In phone call, France’s Macron asks Netanyahu to drop West Bank annexation bid
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In phone call, France’s Macron asks Netanyahu to drop West Bank annexation bid

French president ’emphasized that such a move would contravene international law,’ says his office; PM says he ‘clarified Israel is acting in accordance with international law’

Prime Minister Benjamin Netanyahu (L) meets with French President Emmanuel Macron, at the World Economic Forum in Davos on January 24, 2018. (GPO)
Prime Minister Benjamin Netanyahu (L) meets with French President Emmanuel Macron, at the World Economic Forum in Davos on January 24, 2018. (GPO)

French President Emmanuel Macron has asked Prime Minister Benjamin Netanyahu to refrain from annexing territory — in the West Bank and elsewhere — during a telephone call between the two leaders, Macron’s office said on Friday.

The president “emphasized that such a move would contravene international law and jeopardize the possibility of a two-state solution as the basis of a fair and lasting peace between Israelis and Palestinians,” his office said in a statement after the Thursday call.

It was the latest move by European leaders pressing Netanyahu to drop plans to unilaterally annex the 132 settlements in the West Bank and the strategic Jordan Valley, some 30 percent of the territory.

The controversial move was endorsed in an Israeli-Palestinian peace plan unveiled by US President Donald Trump in January.

Netanyahu’s office released a statement saying the premier “clarified that Israel is acting in accordance with international law and stressed that past formulas failed for 53 years and repeating them will lead to another failure.”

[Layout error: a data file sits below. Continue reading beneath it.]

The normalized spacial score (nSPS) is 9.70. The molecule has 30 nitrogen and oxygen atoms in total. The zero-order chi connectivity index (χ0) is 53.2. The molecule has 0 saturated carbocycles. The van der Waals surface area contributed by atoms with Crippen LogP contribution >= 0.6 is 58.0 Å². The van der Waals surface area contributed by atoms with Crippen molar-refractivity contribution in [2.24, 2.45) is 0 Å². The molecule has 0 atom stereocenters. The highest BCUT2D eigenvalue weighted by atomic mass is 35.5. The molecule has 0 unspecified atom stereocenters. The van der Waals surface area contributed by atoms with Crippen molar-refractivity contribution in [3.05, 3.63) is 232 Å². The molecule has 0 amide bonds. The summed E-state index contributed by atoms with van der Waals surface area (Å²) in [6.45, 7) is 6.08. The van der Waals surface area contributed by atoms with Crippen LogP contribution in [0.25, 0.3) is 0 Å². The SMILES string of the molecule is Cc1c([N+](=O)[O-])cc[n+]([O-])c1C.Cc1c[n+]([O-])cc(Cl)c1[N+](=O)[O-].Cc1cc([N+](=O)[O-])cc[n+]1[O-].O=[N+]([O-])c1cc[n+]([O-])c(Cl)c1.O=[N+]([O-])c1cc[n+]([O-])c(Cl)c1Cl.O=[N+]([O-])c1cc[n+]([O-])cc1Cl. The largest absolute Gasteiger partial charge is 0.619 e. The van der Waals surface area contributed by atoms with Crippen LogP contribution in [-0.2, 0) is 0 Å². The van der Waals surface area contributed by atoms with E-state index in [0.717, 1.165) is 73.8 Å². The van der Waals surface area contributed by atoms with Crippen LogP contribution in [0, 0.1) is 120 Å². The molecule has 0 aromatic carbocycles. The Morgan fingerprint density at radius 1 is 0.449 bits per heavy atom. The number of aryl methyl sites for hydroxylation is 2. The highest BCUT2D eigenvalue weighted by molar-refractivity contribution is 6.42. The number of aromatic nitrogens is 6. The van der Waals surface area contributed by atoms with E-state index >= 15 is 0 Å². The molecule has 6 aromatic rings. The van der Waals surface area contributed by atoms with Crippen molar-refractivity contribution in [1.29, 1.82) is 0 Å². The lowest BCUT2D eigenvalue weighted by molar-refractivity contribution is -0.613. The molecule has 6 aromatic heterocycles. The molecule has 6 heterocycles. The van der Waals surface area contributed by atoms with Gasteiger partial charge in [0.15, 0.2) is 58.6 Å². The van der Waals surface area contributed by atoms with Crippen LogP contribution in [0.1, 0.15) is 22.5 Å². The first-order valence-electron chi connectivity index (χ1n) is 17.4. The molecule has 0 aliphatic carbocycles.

He said Israel was willing to negotiate on the basis of Trump’s plan and “the Palestinian refusal to negotiate on the basis of this peace plan and past plans is what’s preventing progress.”

The statement said Netanyahu and Macron also discussed responses to the coronavirus pandemic and agreed to hold joint work on the matter.

View of the Jordan Valley in the West Bank on June 17, 2020. (Yaniv Nadav/Flash90)

Israel’s government had set July 1 as the date when it could begin annexing, though it has yet to take steps toward that aim amid disagreements among Israeli leaders, reservations by the United States, and fierce international criticism.

The foreign ministries of France and Germany, along with those of Egypt and Jordan — the only Arab states to have peace deals with Israel — warned this week that any annexation could have “consequences” for relations.

But Macron told Netanyahu that France remained committed to Israel’s security and “expressed his attachment to the friendship and confidence that links France and Israel,” his office said.

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